Hannah lives in the Philippines, and her transformation story comes to us from Nenette Pacoli, regional director of GNPI-Philippines.
Hannah is a young lady who had been deeply hurt by the actions of her father. Her family had been torn apart. She awoke every morning asking, “Why are we a broken family?”
Hannah was in so much pain that she turned to worldly comforts with terrible consequences. She even attempted suicide. However, in March (2014) she saw All Things New, a movie produced by GNPI-Philippines, and her world shifted.
Hannah came to our church three years ago and I actually saw the transformation in her! We showed All Things New, but she didn’t tell me her reaction until the following day—that she had actually “been thinking about” or “considering” or “I’ll get around to” forgiving her father. It was All Things New that gave that necessary push…the proverbial straw that broke the camel’s back. There were tears in her eyes as she recalled parts of the movie that touched her deeply.
We have such an awesome God! Although I know of stories of video materials touching people, I am still amazed at how God uses this medium to get his message across.
When Hannah asked her dad if it was ok to use the video publicly, he said, “Okay, if it will bless other people, push it.” The good thing about it is that Hannah’s dad no longer feels shame and guilt that he has to hide. Instead, he has experienced God’s grace and forgiveness so he can talk about his past, both with regret and joy! Even her mom has seen the video and hopes it will bless others too.
Bamboo worms are not what I was expecting to dine on when I agreed to travel to a remote Karen village in northern Thailand. I was invited by a team of workers from a local Thai church in Chiang Mai (a large city also in the north part of Thailand). I was surprised when the worms really did not taste bad at all. In fact, after the first grub, I found myself asking for another. I was told by Tee, who is the wife of the pastor from the church in Chiang Mai, that the Bamboo worms in the village were the best that could be found. I thought, if I am ever going to try a bamboo worm, it might as well be one of the best you can find.
Tee grew up in the Karen village that we were visiting and, in fact, still had much of her family living there. She and her husband have arranged many trips back to her home village to teach English at the local government school. While teaching English, they also were allowed to teach Bible stories and sing songs about Christ’s love for people. It was on one of these mission trips that I was asked to help. I was asked to take pictures, teach English, and show a film on the Solar Kit developed by GNPI. (keep reading to see the 30 second video of the Solar Kit in action below.)
The village was without power, except for a few solar panels used to charge car batteries, which in turn powered light bulbs in some of the homes. This was the kind of village the Solar Kit was developed for. On September 15 I packed up all the equipment I thought I would need and headed up the mountains with the church team.
The first night there we were all introduced to the families we would be staying with. I was staying with Tee’s sister and her husband. They showed me to a mat on the floor next to a window, which was nothing more than a hole in the wall. They gave me a mosquito net and a couple of blankets as I prepared for bed. It reminded me of when I was a kid and my parents worked in a Thai village in another part of northern Thailand. The cool, night air was filled with sounds of insects, dogs, and pigs looking for places to sleep.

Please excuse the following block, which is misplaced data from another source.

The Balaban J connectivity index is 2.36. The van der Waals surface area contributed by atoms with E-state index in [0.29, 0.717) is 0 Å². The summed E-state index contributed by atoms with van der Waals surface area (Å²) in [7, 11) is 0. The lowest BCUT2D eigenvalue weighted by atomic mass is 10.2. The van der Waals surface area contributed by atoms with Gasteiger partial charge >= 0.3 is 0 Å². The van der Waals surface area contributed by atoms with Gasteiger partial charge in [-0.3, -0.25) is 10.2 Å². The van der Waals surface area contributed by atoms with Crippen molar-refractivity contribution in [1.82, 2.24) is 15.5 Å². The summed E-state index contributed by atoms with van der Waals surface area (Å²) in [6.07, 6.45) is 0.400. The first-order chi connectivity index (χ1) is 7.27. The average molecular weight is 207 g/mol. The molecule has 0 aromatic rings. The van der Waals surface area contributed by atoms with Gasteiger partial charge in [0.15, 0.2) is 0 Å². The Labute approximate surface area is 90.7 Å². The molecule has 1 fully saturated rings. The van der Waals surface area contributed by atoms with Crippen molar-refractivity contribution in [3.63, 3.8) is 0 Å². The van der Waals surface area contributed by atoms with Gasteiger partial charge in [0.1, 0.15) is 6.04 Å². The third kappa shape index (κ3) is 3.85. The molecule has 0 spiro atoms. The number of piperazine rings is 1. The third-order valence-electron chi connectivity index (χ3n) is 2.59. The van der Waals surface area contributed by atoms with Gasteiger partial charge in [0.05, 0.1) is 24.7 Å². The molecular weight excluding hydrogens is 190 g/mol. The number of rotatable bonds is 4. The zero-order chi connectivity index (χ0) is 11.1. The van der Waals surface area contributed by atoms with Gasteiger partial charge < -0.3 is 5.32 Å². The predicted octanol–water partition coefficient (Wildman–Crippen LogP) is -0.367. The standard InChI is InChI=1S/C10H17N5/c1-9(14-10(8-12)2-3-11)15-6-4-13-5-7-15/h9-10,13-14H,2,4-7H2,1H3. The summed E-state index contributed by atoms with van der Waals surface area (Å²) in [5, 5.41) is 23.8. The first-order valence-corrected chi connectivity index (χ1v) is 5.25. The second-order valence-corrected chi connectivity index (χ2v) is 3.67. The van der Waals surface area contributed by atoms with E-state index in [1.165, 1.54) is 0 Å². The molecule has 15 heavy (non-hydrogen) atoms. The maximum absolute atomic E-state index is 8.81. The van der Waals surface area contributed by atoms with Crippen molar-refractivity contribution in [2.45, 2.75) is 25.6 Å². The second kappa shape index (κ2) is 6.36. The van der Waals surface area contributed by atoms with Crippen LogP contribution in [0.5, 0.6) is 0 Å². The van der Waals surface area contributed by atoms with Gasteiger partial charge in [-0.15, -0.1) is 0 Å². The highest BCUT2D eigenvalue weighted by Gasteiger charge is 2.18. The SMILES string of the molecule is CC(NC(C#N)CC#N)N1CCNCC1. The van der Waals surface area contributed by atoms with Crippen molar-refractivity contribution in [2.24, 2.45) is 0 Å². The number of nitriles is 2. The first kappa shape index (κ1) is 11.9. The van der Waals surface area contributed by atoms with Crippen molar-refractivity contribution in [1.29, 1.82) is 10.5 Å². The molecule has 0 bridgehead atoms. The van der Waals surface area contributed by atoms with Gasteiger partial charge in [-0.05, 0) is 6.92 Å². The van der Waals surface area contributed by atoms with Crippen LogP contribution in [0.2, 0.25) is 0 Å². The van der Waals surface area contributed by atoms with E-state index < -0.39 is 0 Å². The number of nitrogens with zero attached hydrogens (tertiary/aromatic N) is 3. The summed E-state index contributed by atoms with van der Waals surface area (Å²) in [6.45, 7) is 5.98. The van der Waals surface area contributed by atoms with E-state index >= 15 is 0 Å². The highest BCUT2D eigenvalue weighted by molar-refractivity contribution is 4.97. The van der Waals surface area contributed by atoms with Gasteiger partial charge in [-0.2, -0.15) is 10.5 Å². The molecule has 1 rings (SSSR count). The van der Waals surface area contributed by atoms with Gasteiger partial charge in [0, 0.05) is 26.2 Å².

We spent three nights in the Karen village teaching English and sharing the story of Christ with the children. On the second night, I had the opportunity to use the Solar Kit. It was a great success.
Word had gotten out that a movie would be shown at the school, and children of all ages came out of the woodwork to see it. Some children were able to stay for the whole show, while others stopped in for only a few minutes as they hurried about finishing their tasks before bedtime. At any one time, there were around 30 children present. All were fascinated by the movie, and by the expressions on their faces, you would have thought each one was competing in a world championship staring competition.
The video shown was a cartoon bought from CBN Siam. They provide good, Christian material for the ages that were going to be watching the video. The cartoon show told the story of Christ, leading up to and including his death and resurrection. It was a good reinforcement to the Bible stories told during the days’ activities.
The Solar Kit system worked remarkably well. In fact, many children asked if another video could be shown. Although I planned to show another video, we ran out of time before I had the chance as we had to return to Chiang Mai.
The Sunday after our return to the city my family went to the Thai church. While there, the pastor invited me again to the village, this time at the end of the year. He stated there was another village he wanted to go to, along with his wife’s home village. He said, “It will be another good place to use your video system to show the message of Christ”. This time I plan to take the whole family with me. Sadly, Bamboo worms will be out of season by then. That’s okay though, as there is always something new to try in the villages of Thailand.
By Sergei Golovin, Regional Director of GNPI-Ukraine
A big danger in times of peace is to take God’s mercy for granted.
When troubles come, we can see how merciful God is and always was. No one could predict what was coming in Crimea and Ukraine (except those who planned the disaster). Yet, the Lord was preparing our ministry for the change, even though we had no clue about it. Praised be God’s name!